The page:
Lobsters adapt to the environment through both segmentally mediated proprioceptive reflexes (Ayers and Davis, 1977b; Ayers and Crisman, 1992) as well as exteroceptive reflexes.Exteroceptive reflexes act on command systems and or intersegmental modulatory interneurons. An example of an exteroceptive reflex during locomotion is rheotaxis. In this behavior, the releaser is water currents directed from the sides perceived by hair fan organs or their biologically based analogs (Fig. 5b). Where small deviations from the midline are perceived the response is a yaw correction while larger deviations (>45š) would cause an intercalated rotation to the left or right (Fig. 6). These yaw correcting responses are followed by pitch compensation to provide a thrust vector toward the substrate (Fig. 6).

Fig. 6 Rheotaxic exteroceptive reflexes resulting from water currents from the left or right. The time of the stimulus is indicated by a vertical arrow. In both cases, the response is to rotate into the direction of the current as indicated by the diagrams at the right. Lower Panel: Postural compensatory responeses of a lobster walking from right to left in a laminar flume. Note how the chelipeds are lowered and the abdomen elevated.

Compensatory reflex responses to water currents involve simultaneous compensation in the pitch plane as well as postural responses of the abdomen and chelipeds. The ambulation controller supports an antigravity recruiter which acts on the depressor synergy of each leg and mediates pitch and roll compensation. During medium currents the controller reduces the depression in anterior segments which will pitch the hull forward. During high currents the controller also increases depression in the caudal segments causing even greater forward pitch. These compensatory responses to water currents and surge involve both yaw and pitch plane components as well as load compensation for the necessary added propulsive thrust.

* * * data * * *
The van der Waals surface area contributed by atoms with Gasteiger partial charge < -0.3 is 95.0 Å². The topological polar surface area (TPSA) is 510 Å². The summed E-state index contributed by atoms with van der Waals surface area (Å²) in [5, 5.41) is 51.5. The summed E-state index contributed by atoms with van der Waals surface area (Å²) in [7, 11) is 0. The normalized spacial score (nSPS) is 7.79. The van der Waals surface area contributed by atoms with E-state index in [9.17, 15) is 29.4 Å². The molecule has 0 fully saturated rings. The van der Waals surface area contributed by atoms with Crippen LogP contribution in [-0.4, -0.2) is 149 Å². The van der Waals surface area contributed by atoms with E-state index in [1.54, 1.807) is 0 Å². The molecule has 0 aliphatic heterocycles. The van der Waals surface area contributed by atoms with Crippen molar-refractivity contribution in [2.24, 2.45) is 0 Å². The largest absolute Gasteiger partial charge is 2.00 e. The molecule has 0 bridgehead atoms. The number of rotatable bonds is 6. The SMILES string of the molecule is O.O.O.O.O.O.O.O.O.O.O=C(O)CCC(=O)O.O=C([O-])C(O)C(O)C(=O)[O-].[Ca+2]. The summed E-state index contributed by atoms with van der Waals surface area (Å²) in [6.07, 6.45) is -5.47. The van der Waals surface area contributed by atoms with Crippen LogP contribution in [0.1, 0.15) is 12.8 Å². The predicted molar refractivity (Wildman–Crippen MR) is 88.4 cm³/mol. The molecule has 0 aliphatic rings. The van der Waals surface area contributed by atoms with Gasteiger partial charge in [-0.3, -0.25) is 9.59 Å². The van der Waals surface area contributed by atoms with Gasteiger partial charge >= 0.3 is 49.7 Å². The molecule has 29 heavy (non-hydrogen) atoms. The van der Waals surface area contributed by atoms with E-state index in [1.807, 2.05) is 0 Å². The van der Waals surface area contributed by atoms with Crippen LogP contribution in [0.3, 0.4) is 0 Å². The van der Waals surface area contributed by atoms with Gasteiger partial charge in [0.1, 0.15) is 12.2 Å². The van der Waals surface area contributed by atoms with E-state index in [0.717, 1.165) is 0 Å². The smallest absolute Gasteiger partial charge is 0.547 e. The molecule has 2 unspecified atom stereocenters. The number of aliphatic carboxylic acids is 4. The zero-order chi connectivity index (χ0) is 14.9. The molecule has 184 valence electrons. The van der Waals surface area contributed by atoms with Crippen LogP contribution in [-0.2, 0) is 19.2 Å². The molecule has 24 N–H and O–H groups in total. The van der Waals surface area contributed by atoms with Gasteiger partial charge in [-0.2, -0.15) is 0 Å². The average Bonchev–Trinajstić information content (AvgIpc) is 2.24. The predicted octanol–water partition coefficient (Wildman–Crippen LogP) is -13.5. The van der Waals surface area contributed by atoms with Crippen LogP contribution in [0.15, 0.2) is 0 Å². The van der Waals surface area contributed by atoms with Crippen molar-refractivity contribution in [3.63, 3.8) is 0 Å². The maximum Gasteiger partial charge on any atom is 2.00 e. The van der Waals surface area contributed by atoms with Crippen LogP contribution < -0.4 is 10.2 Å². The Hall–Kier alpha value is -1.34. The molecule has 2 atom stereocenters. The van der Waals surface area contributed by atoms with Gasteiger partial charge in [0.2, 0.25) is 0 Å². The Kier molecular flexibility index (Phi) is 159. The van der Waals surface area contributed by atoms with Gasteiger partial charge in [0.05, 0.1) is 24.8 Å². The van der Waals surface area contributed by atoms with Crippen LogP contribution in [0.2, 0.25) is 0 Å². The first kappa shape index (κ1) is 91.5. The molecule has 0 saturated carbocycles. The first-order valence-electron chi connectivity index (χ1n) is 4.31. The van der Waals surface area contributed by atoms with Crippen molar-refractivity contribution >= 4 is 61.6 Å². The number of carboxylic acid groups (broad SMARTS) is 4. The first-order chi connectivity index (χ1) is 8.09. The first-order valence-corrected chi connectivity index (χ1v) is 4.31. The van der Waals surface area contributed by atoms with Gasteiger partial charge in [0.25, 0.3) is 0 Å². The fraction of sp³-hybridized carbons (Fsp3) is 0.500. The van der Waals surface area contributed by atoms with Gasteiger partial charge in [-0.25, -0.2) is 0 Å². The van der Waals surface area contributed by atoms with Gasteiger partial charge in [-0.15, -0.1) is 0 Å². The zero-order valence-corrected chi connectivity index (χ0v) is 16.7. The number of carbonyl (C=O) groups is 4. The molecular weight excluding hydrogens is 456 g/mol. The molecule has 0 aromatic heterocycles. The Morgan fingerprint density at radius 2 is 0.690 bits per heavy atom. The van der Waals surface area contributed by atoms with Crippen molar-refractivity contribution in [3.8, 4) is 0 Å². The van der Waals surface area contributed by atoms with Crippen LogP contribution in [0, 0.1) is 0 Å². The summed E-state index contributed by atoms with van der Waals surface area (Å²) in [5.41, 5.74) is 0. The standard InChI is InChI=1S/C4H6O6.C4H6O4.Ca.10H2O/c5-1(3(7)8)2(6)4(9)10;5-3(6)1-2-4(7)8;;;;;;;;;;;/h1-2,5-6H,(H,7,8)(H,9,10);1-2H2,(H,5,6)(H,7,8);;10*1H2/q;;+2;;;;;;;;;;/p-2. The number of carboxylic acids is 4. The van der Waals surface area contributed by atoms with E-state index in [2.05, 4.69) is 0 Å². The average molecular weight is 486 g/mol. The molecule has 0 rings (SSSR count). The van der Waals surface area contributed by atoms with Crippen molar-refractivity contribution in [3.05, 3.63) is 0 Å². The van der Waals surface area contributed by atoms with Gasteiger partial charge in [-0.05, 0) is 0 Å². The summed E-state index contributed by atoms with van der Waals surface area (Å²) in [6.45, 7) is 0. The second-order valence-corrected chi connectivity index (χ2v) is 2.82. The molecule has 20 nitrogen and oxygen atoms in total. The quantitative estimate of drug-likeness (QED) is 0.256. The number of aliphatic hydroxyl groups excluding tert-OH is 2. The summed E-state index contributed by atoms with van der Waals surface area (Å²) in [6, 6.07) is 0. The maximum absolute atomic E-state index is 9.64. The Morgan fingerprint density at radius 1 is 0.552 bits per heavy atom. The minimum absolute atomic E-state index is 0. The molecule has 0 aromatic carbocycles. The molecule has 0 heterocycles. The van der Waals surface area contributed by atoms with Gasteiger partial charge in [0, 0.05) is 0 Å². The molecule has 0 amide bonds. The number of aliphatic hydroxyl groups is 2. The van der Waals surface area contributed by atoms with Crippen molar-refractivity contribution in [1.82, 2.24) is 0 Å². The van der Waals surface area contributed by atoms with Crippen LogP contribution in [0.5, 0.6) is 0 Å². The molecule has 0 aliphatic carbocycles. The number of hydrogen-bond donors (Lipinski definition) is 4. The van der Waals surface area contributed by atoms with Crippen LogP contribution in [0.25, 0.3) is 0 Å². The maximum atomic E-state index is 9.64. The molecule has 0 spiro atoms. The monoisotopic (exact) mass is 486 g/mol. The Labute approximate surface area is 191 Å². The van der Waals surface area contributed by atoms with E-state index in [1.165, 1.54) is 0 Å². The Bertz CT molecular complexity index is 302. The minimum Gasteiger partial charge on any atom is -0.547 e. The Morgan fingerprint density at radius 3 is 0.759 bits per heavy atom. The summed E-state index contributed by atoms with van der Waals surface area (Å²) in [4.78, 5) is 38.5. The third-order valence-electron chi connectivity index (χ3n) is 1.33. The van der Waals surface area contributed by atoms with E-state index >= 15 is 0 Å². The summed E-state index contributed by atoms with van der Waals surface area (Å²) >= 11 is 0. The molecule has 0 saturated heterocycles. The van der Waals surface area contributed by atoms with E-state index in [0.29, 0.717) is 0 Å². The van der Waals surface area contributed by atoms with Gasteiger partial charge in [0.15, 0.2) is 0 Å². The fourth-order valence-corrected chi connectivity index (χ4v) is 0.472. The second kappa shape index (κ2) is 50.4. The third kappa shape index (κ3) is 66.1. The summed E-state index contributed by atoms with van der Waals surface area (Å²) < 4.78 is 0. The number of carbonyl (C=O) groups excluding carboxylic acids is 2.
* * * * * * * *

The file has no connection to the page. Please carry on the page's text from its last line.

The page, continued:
The yaw components of navigation are mediated reactively by taxes and kineses (Loeb, 1918; Braitenberg, 1984). Positive yaw taxes or attraction occur when sensor bias directs locomotion toward a source or up a concentration gradient and are generally mediated by contralateral causality between sensors and effectors (Fig. 7). Negative yaw taxes or avoidance occur when sensor bias directs locomotion away from source and are generally mediated by ipsilateral causality between sensors and effectors (Fig. 7). In the ambulation controller, such inputs send messages to both the parametric command as well as the recruiting component. In attractive reflexes the messages is sent to the contralateral command objects while during avoidance reflexes (negative taxis) the messages are sent to the ipsilateral command objects. As a result, the controller both biases the period on the two sides (walking faster on the side turned away from) as well as the recruiters on the two sides to generate more propulsive force on the faster side. Control schemes like that of Fig. 7 can be easily adapted to a variety of beacon tracking, avoidance, docking and search behavior through acoustic, magnetic, optical, tactile, gravitational, flow and chemical sensors.

Figure 7. Networks for yaw plane exteroceptive reflexes. A. Positive Yaw Taxis. . B. Negative yaw taxis.. C. Yaw plane modulating motor patterns during forward walking. The traces indicate the elevator, depressor and retractor synergies of the left and right sides.

Crustacean muscle man be modeled mechanically as a linear actuator (sliding filaments) with a parallel elastic component (cell membranes) as well as a series elastic component (ligaments and tendons). Muscle contraction is typically activated by trains of action potentials which can cause graded or twitch contractions depending on the size of the motor units. (Atwood, 1976, Davis, 1971). An excellent candidate as actuators for a lobster-based robot are shape memory alloys. Shape memory metals undergo a state transformation from a deformable state (martensite) to a remembered state (austentite). When formed into wires, one such shape memory metal (nitinol) may change its length by as much as 10% during contraction (Gilbertson, 1992). Nitinol has a maximum and minimum range of action specified by its stretched and remembered lengths. Within this range its control is proportional, depending upon the level of current passed or the linear extent of the wire through which current is passed.